Tuesday, March 22, 2016

Police Officers and Firefighters - Come In for a Financial Check-Up Before You Retire

The standard retirement age for a police officer or firefighter working in the State of Minnesota is 55 years of age. This is ten years earlier than the presumed retirement age for civilian workers. Why the difference? Police officers and firefighters have very physically and mentally strenuous jobs, and generally speaking, cannot continue to perform these job duties as they near their sixties.

The Minnesota legislature recognizes the age of 55 as a “tipping point” for police officers and firefighters, and this is the reason for the earlier presumed retirement age. This is also one of the reasons that the legislature carved out other benefits specific to police officers and firefighters injured in the line of duty. It is of utmost importance the police officers and firefighters understand their options before reaching the presumed retirement age of 55. Not knowing your options could result in the loss of hundreds of thousands of dollars-worth of benefits. Unfortunately, this is a reality we at Meuser Law Office, P.A. have seen play out several times in our practice. In hopes to educate the police officers and firefighters nearing retirement age, the attorneys at Meuser Law Office, P.A. are happy to sit down with people and review their financial options, even if they are not confident they sustained a work-related injury.

As an attorney, when I meet with you as a client, I will always consider whether you have sustained an injury that could constitute a “Duty Disability” in accordance with Minn. Stat. § 353.656, subd. 1, because these benefits could have a huge impact on your future standard of living. In a nutshell, a Minnesota police officer or firefighter who suffers from a disability that is expected to prevent him or her from performing his or her normal duties for a period of at least one year may be eligible for disability benefits under the PERA Police and Fire Plan. A “disability” could be a specific injury, such as a back injury from lifting a patient on a medical run. Or, a “disability” could be an injury to the back that came on over time and does not have a specific injury or cause.  For example, a police officer working on mounted patrol for ten years who over time develops pain and loss of function in the knee could be approved for a Duty Disability benefit. The same is true for a firefighter who worked on the rig for two decades who developed lower back pain over time. Each of these injuries could constitute a Duty Disability and could entitle the police officer or firefighter to 60 percent of his or her highest five years of salary, non-taxable, through the age of 55 or for the next five years. If the police officer or firefighter has over twenty years of service credit, he or she would be entitled to an additional three percent for each year of service over twenty years (or an additional 0.25 percent for each month of service over twenty years).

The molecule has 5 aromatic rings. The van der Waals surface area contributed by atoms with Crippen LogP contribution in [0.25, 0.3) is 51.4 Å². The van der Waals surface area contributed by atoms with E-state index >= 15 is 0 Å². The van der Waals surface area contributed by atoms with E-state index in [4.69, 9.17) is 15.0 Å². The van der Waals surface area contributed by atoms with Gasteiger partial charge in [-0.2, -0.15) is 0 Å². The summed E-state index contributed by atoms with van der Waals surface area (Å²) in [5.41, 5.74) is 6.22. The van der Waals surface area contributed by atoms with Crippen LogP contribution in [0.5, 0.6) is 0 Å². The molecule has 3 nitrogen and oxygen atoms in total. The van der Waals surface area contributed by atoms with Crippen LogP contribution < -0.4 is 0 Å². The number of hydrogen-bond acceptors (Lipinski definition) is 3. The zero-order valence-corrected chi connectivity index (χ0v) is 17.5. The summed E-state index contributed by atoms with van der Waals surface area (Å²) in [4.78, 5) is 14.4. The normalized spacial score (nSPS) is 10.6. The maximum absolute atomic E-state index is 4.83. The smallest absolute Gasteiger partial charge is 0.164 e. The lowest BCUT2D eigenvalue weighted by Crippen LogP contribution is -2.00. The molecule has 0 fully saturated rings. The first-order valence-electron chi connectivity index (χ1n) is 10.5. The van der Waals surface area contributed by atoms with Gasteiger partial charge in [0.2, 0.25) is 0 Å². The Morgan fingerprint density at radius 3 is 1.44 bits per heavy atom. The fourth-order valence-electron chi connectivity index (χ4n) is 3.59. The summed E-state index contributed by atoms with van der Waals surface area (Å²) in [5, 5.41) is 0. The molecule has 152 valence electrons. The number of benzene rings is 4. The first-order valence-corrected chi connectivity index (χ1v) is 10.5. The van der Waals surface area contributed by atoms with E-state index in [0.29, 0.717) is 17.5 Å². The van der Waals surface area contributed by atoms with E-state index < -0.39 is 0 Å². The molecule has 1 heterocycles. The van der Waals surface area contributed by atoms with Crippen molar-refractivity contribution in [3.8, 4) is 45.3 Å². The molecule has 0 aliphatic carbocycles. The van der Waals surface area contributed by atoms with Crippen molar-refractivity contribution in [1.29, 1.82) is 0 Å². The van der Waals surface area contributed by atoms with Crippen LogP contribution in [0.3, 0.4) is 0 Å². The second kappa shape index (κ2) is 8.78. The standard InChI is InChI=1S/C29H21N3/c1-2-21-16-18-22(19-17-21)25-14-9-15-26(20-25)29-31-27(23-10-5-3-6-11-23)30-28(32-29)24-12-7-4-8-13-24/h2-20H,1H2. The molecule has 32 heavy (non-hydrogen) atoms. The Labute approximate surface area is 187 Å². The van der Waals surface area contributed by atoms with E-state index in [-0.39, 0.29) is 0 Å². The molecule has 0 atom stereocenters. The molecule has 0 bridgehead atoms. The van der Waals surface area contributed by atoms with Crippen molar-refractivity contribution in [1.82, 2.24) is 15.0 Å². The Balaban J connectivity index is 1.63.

Compare this financial scenario to an officer who is experiencing problems with his knee or back but decides to “tough it out” and wait until age 55 to retire. This officer who held out for retirement would receive 60 percent of his high five, or more based upon how many years of service he or she has over twenty years; however, the officer’s benefits would be taxable. This results in an overall monetary loss to the officer because he or she decided to “tough it out” until retirement age. This is especially true once you take into consideration the continuation of health care benefits, which is another huge benefit available to those who have been approved for Duty Disability benefits.

Under Minn. Stat. § 299A.465, Minnesota police officers and firefighters are eligible for health insurance continuation benefits if they are determined to be eligible for PERA Duty Disability benefits. This benefit provides for continued health insurance benefits under the police officer or firefighter’s employer through the age of 65. In other words, the employer is responsible for continuing to pay its share of the health insurance premium for individual or family health care coverage as if the police officer or firefighter were still with the department.

Many police officers and firefighters have never even heard of PERA Duty Disability benefits, and if they have, they don’t know the full extent of the benefits potentially available to them if they are approved. In addition, many more police officers and firefighters assume that they’re not eligible to apply for a disability benefit. The incorrect assumptions about eligibility for disability benefits are endless—for example: “I can’t apply because I am not completely disabled.” The legislature does not require a police officer or firefighter to be completely disabled to apply for disability benefits. Other incorrect assumptions frequently heard are:

  • “I didn’t apply for disability benefits because I didn’t report the injury at the time.” 
  • “Workers’ compensation denied my benefits so I assumed PERA would too.”
  • “I just have low back pain. I didn’t have a specific injury or incident so I cannot apply for a duty disability benefit.” 

None of these scenarios are deal-breakers, the attorneys at Meuser Law Office, P.A. have gotten dozens of police officers and firefighters facing the same obstacles approved for Duty Disability benefits. It is worth your time to call and determine your options regarding your financial future.

If you have a Minnesota Police and Fire Plan PERA Duty Disability claim, contact Meuser Law Office, P.A. for a free, no-obligation legal consultation by calling 1-877-746-5680. Our knowledgeable attorneys will help you understand the often confusing PERA Duty Disability benefit law and ensure you receive the full benefits you are entitled to.

Ashley Biermannby Ashley Biermann
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